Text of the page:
The word ‘chaotic’ was an adjective I chose to describe the book’s content, rather than part of the book’s title. :)
Related to the ReplicationMarkets example: on Metaculus, there is an entire category of self-resolving questions, where resolution is at least in part determined by how users predict the question will resolve. We have seen at least one instance of manipulation of such questions. And there is even a kind of meta-self-resolving question, asking users to predict what the sentiment of Metaculus users will be with regard to self-resolving questions.
The probability I would assign to #8 intuitively is about 0,41. Math based on my other three predictions yields (doing the calculation now) 0.476. I am going to predict the math output rather than my intuition.
I think the correct response to this realization is not to revise your final answer so as to make it consistent with the first three. It is to revise all four answers so that they are maximally intuitive, subject to the constraint that they be jointly consistent. Which answer comes last is just an artifact of the order of presentation, so it isn’t a rational basis for privileging some answers over others.
The contracts are denominated in USD, and they pay in that currency. But you trade on margin, and the collateral can be in any currency (crypto or fiat). In your example, you get back the BTC plus 15% of what that BTC was worth in USD when you made the trade.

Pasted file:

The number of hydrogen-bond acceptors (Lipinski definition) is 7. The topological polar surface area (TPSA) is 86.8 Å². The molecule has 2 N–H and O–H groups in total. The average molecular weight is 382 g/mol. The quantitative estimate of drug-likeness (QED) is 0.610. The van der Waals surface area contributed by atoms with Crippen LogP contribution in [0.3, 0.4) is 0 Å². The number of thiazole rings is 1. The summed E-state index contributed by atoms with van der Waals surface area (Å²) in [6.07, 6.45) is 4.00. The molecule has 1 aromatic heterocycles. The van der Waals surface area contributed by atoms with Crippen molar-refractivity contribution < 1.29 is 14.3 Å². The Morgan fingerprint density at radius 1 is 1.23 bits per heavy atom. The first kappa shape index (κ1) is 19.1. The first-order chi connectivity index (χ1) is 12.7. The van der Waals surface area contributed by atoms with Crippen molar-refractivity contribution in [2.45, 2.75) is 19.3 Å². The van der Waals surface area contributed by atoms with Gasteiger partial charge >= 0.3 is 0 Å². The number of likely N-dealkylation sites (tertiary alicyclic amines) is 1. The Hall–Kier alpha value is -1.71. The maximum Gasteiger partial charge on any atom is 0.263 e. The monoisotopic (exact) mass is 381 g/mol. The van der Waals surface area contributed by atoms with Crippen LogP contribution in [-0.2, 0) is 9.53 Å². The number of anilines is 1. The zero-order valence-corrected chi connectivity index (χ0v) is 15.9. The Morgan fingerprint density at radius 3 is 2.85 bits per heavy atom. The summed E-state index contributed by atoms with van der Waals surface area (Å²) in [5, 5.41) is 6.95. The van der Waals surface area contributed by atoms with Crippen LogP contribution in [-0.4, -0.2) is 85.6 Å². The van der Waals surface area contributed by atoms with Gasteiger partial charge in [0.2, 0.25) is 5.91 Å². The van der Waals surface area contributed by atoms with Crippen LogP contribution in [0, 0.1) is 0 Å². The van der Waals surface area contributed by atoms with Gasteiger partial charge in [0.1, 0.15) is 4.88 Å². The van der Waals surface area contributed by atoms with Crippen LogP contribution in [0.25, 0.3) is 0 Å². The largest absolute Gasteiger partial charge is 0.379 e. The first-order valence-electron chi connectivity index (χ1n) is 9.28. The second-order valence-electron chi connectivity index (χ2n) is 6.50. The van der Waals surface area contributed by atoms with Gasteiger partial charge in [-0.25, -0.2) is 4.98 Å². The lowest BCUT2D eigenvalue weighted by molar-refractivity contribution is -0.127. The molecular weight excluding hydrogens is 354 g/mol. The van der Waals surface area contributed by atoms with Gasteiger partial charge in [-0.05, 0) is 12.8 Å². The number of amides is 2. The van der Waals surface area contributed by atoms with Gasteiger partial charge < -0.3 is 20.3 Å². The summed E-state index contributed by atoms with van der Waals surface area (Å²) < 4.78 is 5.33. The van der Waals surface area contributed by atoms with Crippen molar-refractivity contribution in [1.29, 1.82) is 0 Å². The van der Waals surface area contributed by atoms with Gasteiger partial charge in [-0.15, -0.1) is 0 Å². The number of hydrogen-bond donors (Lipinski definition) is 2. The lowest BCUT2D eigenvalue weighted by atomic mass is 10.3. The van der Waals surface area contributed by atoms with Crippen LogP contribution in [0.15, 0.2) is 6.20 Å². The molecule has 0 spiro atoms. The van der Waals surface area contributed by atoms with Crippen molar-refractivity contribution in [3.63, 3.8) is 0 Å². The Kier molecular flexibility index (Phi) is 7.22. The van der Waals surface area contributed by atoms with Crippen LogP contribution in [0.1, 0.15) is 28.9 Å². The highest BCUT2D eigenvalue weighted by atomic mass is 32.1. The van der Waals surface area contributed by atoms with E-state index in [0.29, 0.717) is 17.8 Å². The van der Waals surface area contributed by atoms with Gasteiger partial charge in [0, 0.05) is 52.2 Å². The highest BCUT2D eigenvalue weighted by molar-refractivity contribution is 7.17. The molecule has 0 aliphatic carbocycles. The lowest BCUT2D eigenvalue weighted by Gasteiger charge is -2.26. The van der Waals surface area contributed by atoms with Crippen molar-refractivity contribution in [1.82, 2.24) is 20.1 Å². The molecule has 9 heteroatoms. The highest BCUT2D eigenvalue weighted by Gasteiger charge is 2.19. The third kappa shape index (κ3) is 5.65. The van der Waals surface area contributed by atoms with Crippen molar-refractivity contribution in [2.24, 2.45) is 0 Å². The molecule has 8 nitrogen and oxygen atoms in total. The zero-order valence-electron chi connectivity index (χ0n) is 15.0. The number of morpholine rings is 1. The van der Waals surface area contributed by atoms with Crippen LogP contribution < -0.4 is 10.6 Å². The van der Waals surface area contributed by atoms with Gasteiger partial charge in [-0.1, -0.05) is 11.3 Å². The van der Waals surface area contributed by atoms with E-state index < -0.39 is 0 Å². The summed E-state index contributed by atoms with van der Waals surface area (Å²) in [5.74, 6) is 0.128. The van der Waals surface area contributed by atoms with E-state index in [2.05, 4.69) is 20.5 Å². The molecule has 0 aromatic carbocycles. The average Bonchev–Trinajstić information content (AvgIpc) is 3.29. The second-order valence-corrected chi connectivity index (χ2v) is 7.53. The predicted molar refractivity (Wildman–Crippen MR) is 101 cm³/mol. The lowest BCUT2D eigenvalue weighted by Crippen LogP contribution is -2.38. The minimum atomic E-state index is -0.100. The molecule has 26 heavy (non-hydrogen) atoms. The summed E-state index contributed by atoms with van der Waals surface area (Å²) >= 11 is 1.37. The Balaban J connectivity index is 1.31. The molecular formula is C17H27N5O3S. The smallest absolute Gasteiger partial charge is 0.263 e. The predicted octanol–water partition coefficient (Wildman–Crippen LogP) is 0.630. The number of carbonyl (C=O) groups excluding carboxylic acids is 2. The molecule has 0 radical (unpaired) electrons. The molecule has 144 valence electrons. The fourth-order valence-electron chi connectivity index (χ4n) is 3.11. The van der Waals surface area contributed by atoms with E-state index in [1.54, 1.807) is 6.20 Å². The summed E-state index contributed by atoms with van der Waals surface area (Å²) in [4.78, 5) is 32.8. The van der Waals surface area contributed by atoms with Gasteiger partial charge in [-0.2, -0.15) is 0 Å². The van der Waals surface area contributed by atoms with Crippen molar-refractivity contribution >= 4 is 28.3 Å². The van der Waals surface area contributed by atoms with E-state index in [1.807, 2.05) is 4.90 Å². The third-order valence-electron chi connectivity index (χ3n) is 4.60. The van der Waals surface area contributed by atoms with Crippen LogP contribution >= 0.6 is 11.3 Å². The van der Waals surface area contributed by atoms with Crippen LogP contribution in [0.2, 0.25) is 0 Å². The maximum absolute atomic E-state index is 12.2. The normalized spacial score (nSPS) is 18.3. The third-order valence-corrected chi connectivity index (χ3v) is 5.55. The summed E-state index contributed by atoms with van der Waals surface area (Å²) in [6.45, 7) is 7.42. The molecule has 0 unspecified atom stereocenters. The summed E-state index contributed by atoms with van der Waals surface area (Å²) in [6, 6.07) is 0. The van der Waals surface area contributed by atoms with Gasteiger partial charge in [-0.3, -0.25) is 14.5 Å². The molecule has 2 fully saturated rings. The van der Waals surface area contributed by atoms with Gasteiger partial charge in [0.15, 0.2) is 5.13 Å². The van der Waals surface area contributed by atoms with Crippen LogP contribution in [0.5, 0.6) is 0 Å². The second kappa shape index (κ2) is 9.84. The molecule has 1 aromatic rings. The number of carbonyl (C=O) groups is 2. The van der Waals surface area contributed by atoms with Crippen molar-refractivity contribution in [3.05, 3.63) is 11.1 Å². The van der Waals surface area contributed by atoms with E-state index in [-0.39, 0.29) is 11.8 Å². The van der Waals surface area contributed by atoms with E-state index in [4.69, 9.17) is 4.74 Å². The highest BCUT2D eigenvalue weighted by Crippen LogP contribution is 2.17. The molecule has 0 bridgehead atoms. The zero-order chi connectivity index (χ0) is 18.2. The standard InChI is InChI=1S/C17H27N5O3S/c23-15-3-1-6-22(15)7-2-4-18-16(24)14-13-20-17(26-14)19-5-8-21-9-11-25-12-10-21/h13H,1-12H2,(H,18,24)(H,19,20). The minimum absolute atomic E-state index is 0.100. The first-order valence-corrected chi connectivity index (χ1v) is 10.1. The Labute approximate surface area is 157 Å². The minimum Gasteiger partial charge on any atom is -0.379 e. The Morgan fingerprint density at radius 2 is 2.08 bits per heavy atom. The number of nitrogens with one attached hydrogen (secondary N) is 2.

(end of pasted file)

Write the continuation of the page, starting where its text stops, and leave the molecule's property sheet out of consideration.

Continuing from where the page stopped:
Incidentally, TRUMPFEB is now trading at 0.16 (i.e. implied 16% chance that Trump is president next February). This looks insane to me (and I have bet accordingly). I’d be curious if you or others have further thoughts on what might be going on.
I’m not sure I understand your argument, given that FTX allows traders to keep balances in both USD and BTC, but in any case historically FTX prices have been in line with Betfair/PredictIt prices, so I doubt this consideration is relevant.
I’m too lazy to look it up, but I did research this a couple of weeks ago and found that 538 had indeed outperformed the markets both in 2008 and 2016 (I wasn’t able to find data for 2012). This is not very informative, though, since it’s just a couple of cases. Much better is to look at the state-level predictions and use brier scores as a measure of forecasting performance.
man do I wish that there was just one large market with minimal fees
Such a market exists, though unfortunately it is restricted to countries where most LW users are not citizens of.